As we transition into the holiday season it is easy to get overwhelmed. Tensions are high, many are stressed out, and you are seeing family and friends you might only see once a year. For some this season is full of joy and one of the greatest times of the year, and for others it might be one of the most trying times.
Setting healthy boundaries with family and friends is vital. If we don’t prepare ourselves, the holidays can end up imploding. It is okay not to love this season, and your feelings are valid. The holiday season is tense, and you may feel as if you are coping to try to make it through them. But keep in mind, you have overcome hard challenges in the past. Remind yourself of your past successes and tell yourself, “I can do hard things.”
Normally, taking time for yourself can be difficult, but during the holiday season it may seem impossible. Everyone celebrates this season differently, and that’s okay too. Enjoy this time in a way that makes sense for you and define your “normal.” Remember – you can’t pour into others until you fill yourself up first.
This could look like:
- Going outside
- Taking a nap
- Pausing to write a gratitude list
- Shifting your priorities
- Cutting back
- Saying “no”
- Making your “yes!” count
If we prepare in advance, this season could end up being more enjoyable than anticipated. Developing the right headspace and build ourselves up takes time. You don’t owe anyone any explanations on how you take care of yourself during good times or hard times.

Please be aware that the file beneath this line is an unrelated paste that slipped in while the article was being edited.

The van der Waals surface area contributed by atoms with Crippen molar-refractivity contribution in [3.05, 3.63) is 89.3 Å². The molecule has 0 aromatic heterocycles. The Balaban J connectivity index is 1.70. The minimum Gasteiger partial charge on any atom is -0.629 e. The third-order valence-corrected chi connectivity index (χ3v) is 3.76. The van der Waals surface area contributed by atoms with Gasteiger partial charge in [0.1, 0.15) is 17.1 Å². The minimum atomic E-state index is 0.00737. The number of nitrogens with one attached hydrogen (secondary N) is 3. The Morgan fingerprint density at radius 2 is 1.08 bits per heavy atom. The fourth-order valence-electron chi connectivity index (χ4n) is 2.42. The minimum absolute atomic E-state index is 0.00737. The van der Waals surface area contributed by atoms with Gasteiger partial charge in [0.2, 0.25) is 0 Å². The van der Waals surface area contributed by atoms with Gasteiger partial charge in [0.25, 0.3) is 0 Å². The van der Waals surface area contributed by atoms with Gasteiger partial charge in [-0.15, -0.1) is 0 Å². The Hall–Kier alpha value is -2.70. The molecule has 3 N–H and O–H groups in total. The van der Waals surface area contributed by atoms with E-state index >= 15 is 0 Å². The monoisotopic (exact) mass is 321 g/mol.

Even if you aren’t hosting people or planning events – it is still a stressful time for everyone. Remember that our loved ones could be feeling the same way. So be patient with others and respect that everyone around you has their own perspective. Be intentional about the energy you want to surround yourself with this season. Be kind to yourself, and others, and give yourself some grace. And remember it’s okay not to be okay, if you need help reach out.
- GA Mental Health Consumer Network – https://www.gmhcn.org/about
- National Alliance on Mental Illness – https://nami.org/Home
- American Foundation for Suicide Prevention – https://afsp.org
- GA Coalition Against Domestic Violence – 1-800-331-9474
- Crisis Text Line – Text “Home” to 741-741 (support) or “NAMI” (mental health)
- GA Crisis and Access Line – 1-800-715-4225 (24/7)
- National Domestic Violence Hotline – 1-800-799-SAFE(7233)
- National Sexual Assault Hotline 24/7 – 1-800-646-HOPE(4673)